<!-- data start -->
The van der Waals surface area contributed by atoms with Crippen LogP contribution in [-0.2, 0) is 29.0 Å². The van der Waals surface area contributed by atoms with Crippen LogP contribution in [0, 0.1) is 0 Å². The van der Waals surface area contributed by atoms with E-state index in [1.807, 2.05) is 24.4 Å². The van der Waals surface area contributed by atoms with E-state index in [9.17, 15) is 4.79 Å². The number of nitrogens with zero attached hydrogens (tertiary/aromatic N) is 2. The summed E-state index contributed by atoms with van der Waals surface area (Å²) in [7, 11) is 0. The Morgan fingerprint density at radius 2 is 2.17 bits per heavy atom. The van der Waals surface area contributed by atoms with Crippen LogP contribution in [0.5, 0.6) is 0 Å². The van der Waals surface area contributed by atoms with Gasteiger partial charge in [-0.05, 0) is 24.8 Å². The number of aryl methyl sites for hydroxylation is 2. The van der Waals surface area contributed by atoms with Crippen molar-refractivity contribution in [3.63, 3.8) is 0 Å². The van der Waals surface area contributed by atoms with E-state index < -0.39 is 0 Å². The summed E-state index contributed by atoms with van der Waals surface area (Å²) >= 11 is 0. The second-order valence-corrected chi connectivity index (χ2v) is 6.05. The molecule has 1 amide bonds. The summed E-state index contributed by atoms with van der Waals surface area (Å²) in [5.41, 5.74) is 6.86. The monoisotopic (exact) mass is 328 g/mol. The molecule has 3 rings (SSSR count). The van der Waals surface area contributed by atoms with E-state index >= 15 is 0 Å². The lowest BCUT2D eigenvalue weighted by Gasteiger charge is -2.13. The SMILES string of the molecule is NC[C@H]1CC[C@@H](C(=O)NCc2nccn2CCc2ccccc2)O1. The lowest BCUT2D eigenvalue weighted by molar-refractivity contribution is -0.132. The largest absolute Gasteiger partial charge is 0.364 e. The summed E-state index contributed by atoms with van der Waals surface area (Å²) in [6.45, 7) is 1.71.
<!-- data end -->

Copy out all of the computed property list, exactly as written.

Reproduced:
The van der Waals surface area contributed by atoms with Crippen LogP contribution in [-0.2, 0) is 29.0 Å². The van der Waals surface area contributed by atoms with Crippen LogP contribution in [0, 0.1) is 0 Å². The van der Waals surface area contributed by atoms with E-state index in [1.807, 2.05) is 24.4 Å². The van der Waals surface area contributed by atoms with E-state index in [9.17, 15) is 4.79 Å². The number of nitrogens with zero attached hydrogens (tertiary/aromatic N) is 2. The summed E-state index contributed by atoms with van der Waals surface area (Å²) in [7, 11) is 0. The Morgan fingerprint density at radius 2 is 2.17 bits per heavy atom. The van der Waals surface area contributed by atoms with Crippen LogP contribution in [0.5, 0.6) is 0 Å². The van der Waals surface area contributed by atoms with Gasteiger partial charge in [-0.05, 0) is 24.8 Å². The number of aryl methyl sites for hydroxylation is 2. The van der Waals surface area contributed by atoms with Crippen molar-refractivity contribution in [3.63, 3.8) is 0 Å². The van der Waals surface area contributed by atoms with E-state index < -0.39 is 0 Å². The summed E-state index contributed by atoms with van der Waals surface area (Å²) >= 11 is 0. The second-order valence-corrected chi connectivity index (χ2v) is 6.05. The molecule has 1 amide bonds. The summed E-state index contributed by atoms with van der Waals surface area (Å²) in [5.41, 5.74) is 6.86. The monoisotopic (exact) mass is 328 g/mol. The molecule has 3 rings (SSSR count). The van der Waals surface area contributed by atoms with E-state index >= 15 is 0 Å². The lowest BCUT2D eigenvalue weighted by Gasteiger charge is -2.13. The SMILES string of the molecule is NC[C@H]1CC[C@@H](C(=O)NCc2nccn2CCc2ccccc2)O1. The lowest BCUT2D eigenvalue weighted by molar-refractivity contribution is -0.132. The largest absolute Gasteiger partial charge is 0.364 e. The summed E-state index contributed by atoms with van der Waals surface area (Å²) in [6.45, 7) is 1.71.